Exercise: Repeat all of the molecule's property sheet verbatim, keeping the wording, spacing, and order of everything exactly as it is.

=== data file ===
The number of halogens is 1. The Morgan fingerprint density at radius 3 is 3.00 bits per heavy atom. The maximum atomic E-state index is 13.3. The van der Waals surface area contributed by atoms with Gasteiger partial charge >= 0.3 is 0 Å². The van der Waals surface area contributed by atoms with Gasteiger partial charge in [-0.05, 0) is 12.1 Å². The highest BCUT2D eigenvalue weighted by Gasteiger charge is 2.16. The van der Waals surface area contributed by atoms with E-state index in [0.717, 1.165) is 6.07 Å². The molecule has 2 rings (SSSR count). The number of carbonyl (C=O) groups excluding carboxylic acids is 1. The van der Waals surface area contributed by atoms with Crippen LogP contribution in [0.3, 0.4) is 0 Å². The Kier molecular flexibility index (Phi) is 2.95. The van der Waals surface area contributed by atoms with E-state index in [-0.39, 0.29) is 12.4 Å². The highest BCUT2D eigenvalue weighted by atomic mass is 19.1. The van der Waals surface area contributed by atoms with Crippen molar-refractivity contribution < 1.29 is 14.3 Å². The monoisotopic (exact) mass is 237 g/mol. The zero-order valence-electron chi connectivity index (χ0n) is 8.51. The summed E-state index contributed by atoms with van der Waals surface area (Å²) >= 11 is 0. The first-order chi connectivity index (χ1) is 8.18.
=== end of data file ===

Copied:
The number of halogens is 1. The Morgan fingerprint density at radius 3 is 3.00 bits per heavy atom. The maximum atomic E-state index is 13.3. The van der Waals surface area contributed by atoms with Gasteiger partial charge >= 0.3 is 0 Å². The van der Waals surface area contributed by atoms with Gasteiger partial charge in [-0.05, 0) is 12.1 Å². The highest BCUT2D eigenvalue weighted by Gasteiger charge is 2.16. The van der Waals surface area contributed by atoms with E-state index in [0.717, 1.165) is 6.07 Å². The molecule has 2 rings (SSSR count). The number of carbonyl (C=O) groups excluding carboxylic acids is 1. The van der Waals surface area contributed by atoms with Crippen LogP contribution in [0.3, 0.4) is 0 Å². The Kier molecular flexibility index (Phi) is 2.95. The van der Waals surface area contributed by atoms with E-state index in [-0.39, 0.29) is 12.4 Å². The highest BCUT2D eigenvalue weighted by atomic mass is 19.1. The van der Waals surface area contributed by atoms with Crippen molar-refractivity contribution < 1.29 is 14.3 Å². The monoisotopic (exact) mass is 237 g/mol. The zero-order valence-electron chi connectivity index (χ0n) is 8.51. The summed E-state index contributed by atoms with van der Waals surface area (Å²) >= 11 is 0. The first-order chi connectivity index (χ1) is 8.18.